Susan L. Leary published the essay, "That’s the Wonder of It: On the Debate of 'Does Poetry Matter?'" in Open: Journal of Arts & Letters as well as 31 individual poems: "The Rose Mallow" and "Reverberations" in Into the Void; "Weather Events: Fog" and "Instructions for Childless Woman upon Burial, or Love Poem to Self” in Arcturus (Chicago Review of Books); "First Appointment (circa 1958)” and "The Exhumed" in Gyroscope Review; "Another Cup of Water," "The Visitors," and "Before She Died" in Clear Poetry; "On Learning Actress Shannen Doherty’s Cancer is in Remission," "The 90210 Doll," and "Though Barren…" in Malevolent Soap; "In Utero” in Dime Show Review; "Turning" in The Inflectionist Review; "This Girl, Your Disciple," in Crack the Spine; “Eighth Day” in The Christian Century; "The Gazelle" in After the Pause; "How Tears Were Made" in The Bookends Review; “On This Date in History” in Fearsome Critters Arts Journal (The Laurel Review); "Fatherless Daughter Syndrome" in Not One of Us; "Idiopathic" in SWWIM Every Day; "USS Wasp (CV-18)” in Red Eft Review; "He was a Good Man" in Lady Blue Literary Arts Journal; "Man of Industry" in Twyckenham Notes; "The Poem" in Neologism Poetry Journal; "Closed Casket" in Snakeskin; "The Matryoshka Doll" in The Big Windows Review; "How I Am Born" in Sweet Tree Review; "Two Truths" in Dying Dahlia Review; "C282Y" in Antiphon Poetry Magazine; and "Stratfield Road, February 1961" in Cold Creek Review. Her poem, "In Utero" (Dime Show Review) was nominated for a Pushcart Prize and her poems, "Reverberations" (Into the Void) and "Turning" (The Inflectionist Review) were both nominated for Best of the Net. Her chapbook manuscript, This Girl, Your Disciple, was also a finalist for The Heartland Review Press Chapbook Prize.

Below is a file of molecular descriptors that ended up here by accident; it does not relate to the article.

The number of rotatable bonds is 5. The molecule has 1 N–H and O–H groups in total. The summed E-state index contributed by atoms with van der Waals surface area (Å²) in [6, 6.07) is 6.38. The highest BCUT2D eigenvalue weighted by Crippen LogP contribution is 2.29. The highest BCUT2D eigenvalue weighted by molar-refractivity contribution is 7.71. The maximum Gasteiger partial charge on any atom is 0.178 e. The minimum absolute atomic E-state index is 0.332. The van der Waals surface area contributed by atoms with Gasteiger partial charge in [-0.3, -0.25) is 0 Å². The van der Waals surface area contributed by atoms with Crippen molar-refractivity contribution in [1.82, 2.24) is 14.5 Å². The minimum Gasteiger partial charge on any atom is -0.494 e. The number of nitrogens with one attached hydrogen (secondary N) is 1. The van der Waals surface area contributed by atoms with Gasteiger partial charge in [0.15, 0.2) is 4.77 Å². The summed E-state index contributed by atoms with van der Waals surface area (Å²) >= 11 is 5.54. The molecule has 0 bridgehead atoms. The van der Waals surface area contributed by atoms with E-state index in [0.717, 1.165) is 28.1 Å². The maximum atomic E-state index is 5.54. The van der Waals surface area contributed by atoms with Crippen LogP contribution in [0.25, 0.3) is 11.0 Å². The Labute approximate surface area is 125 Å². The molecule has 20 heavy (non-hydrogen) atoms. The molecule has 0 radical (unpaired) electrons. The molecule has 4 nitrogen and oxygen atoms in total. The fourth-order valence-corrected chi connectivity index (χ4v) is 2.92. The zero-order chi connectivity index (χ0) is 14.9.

Mia Leonin published Fable of the Pack-Saddle Child (BkMk Press, 2018).

Patrick McCarthy published both "On Heinlein and Detective Fiction" (July 2017) and "Wells and the Short Story,"  a review of  H. G. Wells: The Literary Traveller in His Fantastic Short Story Machine by Halszka Leleń, in Science Fiction Studies 44:2 (July 2017).